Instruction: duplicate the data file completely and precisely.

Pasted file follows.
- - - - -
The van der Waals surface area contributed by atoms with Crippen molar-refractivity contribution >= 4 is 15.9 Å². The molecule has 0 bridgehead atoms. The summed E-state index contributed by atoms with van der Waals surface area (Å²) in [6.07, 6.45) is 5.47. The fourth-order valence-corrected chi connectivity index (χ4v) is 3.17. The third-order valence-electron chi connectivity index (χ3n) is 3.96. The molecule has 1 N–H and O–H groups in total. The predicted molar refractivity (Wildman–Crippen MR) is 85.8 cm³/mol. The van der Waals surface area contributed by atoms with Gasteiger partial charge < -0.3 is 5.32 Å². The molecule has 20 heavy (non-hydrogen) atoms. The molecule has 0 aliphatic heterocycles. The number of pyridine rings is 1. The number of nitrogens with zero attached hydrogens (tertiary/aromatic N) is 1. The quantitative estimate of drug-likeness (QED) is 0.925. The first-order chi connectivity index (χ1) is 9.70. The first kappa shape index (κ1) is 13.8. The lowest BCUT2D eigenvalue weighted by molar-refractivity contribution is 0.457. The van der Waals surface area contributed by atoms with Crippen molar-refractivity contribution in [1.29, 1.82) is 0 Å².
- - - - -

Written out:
The van der Waals surface area contributed by atoms with Crippen molar-refractivity contribution >= 4 is 15.9 Å². The molecule has 0 bridgehead atoms. The summed E-state index contributed by atoms with van der Waals surface area (Å²) in [6.07, 6.45) is 5.47. The fourth-order valence-corrected chi connectivity index (χ4v) is 3.17. The third-order valence-electron chi connectivity index (χ3n) is 3.96. The molecule has 1 N–H and O–H groups in total. The predicted molar refractivity (Wildman–Crippen MR) is 85.8 cm³/mol. The van der Waals surface area contributed by atoms with Gasteiger partial charge < -0.3 is 5.32 Å². The molecule has 20 heavy (non-hydrogen) atoms. The molecule has 0 aliphatic heterocycles. The number of pyridine rings is 1. The number of nitrogens with zero attached hydrogens (tertiary/aromatic N) is 1. The quantitative estimate of drug-likeness (QED) is 0.925. The first-order chi connectivity index (χ1) is 9.70. The first kappa shape index (κ1) is 13.8. The lowest BCUT2D eigenvalue weighted by molar-refractivity contribution is 0.457. The van der Waals surface area contributed by atoms with Crippen molar-refractivity contribution in [1.29, 1.82) is 0 Å².